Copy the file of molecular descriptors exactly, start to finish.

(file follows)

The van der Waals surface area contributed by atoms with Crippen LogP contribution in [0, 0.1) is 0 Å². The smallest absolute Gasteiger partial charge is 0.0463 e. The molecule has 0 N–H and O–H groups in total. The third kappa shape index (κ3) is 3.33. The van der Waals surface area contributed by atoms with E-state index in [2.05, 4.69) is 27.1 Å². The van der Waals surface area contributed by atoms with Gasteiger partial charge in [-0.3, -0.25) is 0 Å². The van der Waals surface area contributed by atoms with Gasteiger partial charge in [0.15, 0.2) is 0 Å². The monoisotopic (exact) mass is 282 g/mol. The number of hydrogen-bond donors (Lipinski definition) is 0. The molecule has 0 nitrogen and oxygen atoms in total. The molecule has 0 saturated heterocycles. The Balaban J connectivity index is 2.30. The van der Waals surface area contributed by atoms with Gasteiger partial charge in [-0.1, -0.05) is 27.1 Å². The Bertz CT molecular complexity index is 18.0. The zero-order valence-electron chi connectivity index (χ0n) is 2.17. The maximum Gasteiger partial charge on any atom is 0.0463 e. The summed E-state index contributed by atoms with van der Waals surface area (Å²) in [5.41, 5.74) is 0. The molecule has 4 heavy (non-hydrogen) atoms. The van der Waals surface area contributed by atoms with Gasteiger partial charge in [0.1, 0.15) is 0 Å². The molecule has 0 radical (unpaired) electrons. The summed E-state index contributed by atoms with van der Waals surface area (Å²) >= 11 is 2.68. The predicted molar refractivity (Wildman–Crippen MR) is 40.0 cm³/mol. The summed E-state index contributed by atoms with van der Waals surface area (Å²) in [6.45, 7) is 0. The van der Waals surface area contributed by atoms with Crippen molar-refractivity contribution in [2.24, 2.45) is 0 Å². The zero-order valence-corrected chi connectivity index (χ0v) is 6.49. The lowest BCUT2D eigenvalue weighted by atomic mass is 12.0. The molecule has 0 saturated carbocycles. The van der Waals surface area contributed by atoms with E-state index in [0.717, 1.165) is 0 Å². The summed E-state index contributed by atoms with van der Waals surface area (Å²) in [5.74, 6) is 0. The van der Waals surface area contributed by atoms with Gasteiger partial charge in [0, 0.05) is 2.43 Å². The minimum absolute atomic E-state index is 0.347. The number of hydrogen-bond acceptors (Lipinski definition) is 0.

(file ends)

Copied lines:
The van der Waals surface area contributed by atoms with Crippen LogP contribution in [0, 0.1) is 0 Å². The smallest absolute Gasteiger partial charge is 0.0463 e. The molecule has 0 N–H and O–H groups in total. The third kappa shape index (κ3) is 3.33. The van der Waals surface area contributed by atoms with E-state index in [2.05, 4.69) is 27.1 Å². The van der Waals surface area contributed by atoms with Gasteiger partial charge in [-0.3, -0.25) is 0 Å². The van der Waals surface area contributed by atoms with Gasteiger partial charge in [0.15, 0.2) is 0 Å². The monoisotopic (exact) mass is 282 g/mol. The number of hydrogen-bond donors (Lipinski definition) is 0. The molecule has 0 nitrogen and oxygen atoms in total. The molecule has 0 saturated heterocycles. The Balaban J connectivity index is 2.30. The van der Waals surface area contributed by atoms with Gasteiger partial charge in [-0.1, -0.05) is 27.1 Å². The Bertz CT molecular complexity index is 18.0. The zero-order valence-electron chi connectivity index (χ0n) is 2.17. The maximum Gasteiger partial charge on any atom is 0.0463 e. The summed E-state index contributed by atoms with van der Waals surface area (Å²) in [5.41, 5.74) is 0. The molecule has 4 heavy (non-hydrogen) atoms. The van der Waals surface area contributed by atoms with Gasteiger partial charge in [0.1, 0.15) is 0 Å². The molecule has 0 radical (unpaired) electrons. The summed E-state index contributed by atoms with van der Waals surface area (Å²) >= 11 is 2.68. The predicted molar refractivity (Wildman–Crippen MR) is 40.0 cm³/mol. The summed E-state index contributed by atoms with van der Waals surface area (Å²) in [6.45, 7) is 0. The van der Waals surface area contributed by atoms with Crippen molar-refractivity contribution in [2.24, 2.45) is 0 Å². The zero-order valence-corrected chi connectivity index (χ0v) is 6.49. The lowest BCUT2D eigenvalue weighted by atomic mass is 12.0. The molecule has 0 saturated carbocycles. The van der Waals surface area contributed by atoms with E-state index in [0.717, 1.165) is 0 Å². The summed E-state index contributed by atoms with van der Waals surface area (Å²) in [5.74, 6) is 0. The van der Waals surface area contributed by atoms with Gasteiger partial charge in [0, 0.05) is 2.43 Å². The minimum absolute atomic E-state index is 0.347. The number of hydrogen-bond acceptors (Lipinski definition) is 0.